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Friday, May 24, 2024

10 questions with …

Professor Mark Mascal said he likes to make an impact on a student’s life, no matter how small.

A professor of organic chemistry at UC Davis since 2003, his research deals with applying chemistry to the study of molecular assemblies, molecular information and bioinformatics science.

Mascal recently published an article detailing how biofuels can be generated from oilseed crops increasing yields by up to 24 percent. Mascal and his colleagues explain this method as allowing a multi-step process to occur as one, and improving performance especially in cold weather.

Recently, The California Aggie had the opportunity to chat with Mascal on his research and current projects.

Q: What is most promising about the new biofuels applications?

A: It is simple, inexpensive and gives high product yields. Many

alternative approaches involve expensive enzymatic and fermentation processes. Ours is completely chemical in nature and produces a highly versatile product that can be used to make either biofuels or value-added products.

Why did you decide to do research and teach?

I really liked the idea of doing my own science while at the same time training the future generations of academic and technology leaders.

Who has been the greatest influence in your career life?

There have been a number of outstanding scientists whose work has made a big impression on me. I don’t think I could narrow it down to any one person. I have the most respect for individuals who show a lot of creativity in their work, pushing forward the frontiers of science, whether on an applied or fundamental level, in a way that stimulates the imagination.

How can students best succeed in your classes?

There is only one way to succeed: Do the work. I always tell my

students in the intro lecture that they can decide then and there what grade they want. If they want an A, they will get it. If they want an F, they can get that too. The difference between the two is the amount of work they are willing to do to get what they want. I am continually amazed at how many students “decide” they want a D or an F and then proceed to get it. You don’t have to be particularly clever, just do the work.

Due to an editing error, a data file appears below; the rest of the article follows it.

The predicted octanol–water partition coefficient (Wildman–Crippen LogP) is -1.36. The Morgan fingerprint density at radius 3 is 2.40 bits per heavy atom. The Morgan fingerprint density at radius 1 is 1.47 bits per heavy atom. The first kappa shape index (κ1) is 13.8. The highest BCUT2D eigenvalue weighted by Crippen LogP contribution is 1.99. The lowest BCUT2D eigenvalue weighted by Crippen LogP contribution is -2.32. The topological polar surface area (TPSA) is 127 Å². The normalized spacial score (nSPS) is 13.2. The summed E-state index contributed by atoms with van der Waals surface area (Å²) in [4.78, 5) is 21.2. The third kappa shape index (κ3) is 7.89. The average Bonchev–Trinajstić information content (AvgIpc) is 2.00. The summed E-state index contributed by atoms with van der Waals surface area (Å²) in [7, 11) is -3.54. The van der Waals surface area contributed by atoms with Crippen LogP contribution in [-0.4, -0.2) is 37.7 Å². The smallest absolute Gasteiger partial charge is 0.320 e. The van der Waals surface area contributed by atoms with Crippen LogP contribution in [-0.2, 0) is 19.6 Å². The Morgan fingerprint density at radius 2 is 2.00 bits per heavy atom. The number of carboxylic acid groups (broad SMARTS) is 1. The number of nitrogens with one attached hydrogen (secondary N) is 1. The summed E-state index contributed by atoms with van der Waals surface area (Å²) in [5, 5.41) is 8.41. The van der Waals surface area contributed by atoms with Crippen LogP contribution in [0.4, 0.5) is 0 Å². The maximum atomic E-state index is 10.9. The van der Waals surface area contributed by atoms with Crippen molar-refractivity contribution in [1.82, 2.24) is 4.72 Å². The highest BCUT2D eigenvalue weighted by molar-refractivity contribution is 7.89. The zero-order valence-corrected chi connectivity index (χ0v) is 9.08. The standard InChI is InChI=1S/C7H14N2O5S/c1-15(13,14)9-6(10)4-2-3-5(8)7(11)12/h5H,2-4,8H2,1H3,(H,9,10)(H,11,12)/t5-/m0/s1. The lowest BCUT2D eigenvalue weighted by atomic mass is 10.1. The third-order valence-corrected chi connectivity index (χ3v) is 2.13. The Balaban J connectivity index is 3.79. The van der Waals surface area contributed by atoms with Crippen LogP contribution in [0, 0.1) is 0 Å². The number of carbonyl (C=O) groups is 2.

What other research interests are you currently pursuing?

We have projects in the synthesis of medicinally interesting molecules, medical imaging agents, molecular self-assembly, macrocycle chemistry and the synthesis of theoretically challenging molecules. I’ll bet you’re sorry you asked.

Outside of your career, what are your most fulfilling hobbies?

With two small children, I don’t have time for a lot of hobbies. But when I can, I play racquetball, go hiking in nature and read good books.

How has teaching at UC Davis particularly enriched you versus other institutions you may have taught at?

I have taught chemistry here, at UCLA and in England, and I would say all of these experiences have been enriching in their own ways.

What is one aspect of UC Davis students that makes them stand out in comparison to other schools?

I find that students are students, wherever you go. I’ve been one. I’ve taught them. I’ve mentored them. Some you get to know. Some you never really see. They are a kind of universal constant in my book. I feel privileged to have had the opportunity to make a difference in their lives in some small way.

Mention one undergraduate memory that clearly sticks out in your mind.

Staying up 48 straight hours writing up a whole semester’s worth of lab reports.

How are you conducting the procedure to identify biofuels? Could you briefly explain your current research procedure?

As organic chemists, we look at biomass on the molecular level and try to understand the mechanisms for its deconstruction into useful molecules. The molecules we have been able to produce so far have been good platform chemicals for biofuels and other uses. It takes a combination of intuition and luck to hit upon the right conditions.

SADAF MOGHIMI can be reached at features@theaggie.org.


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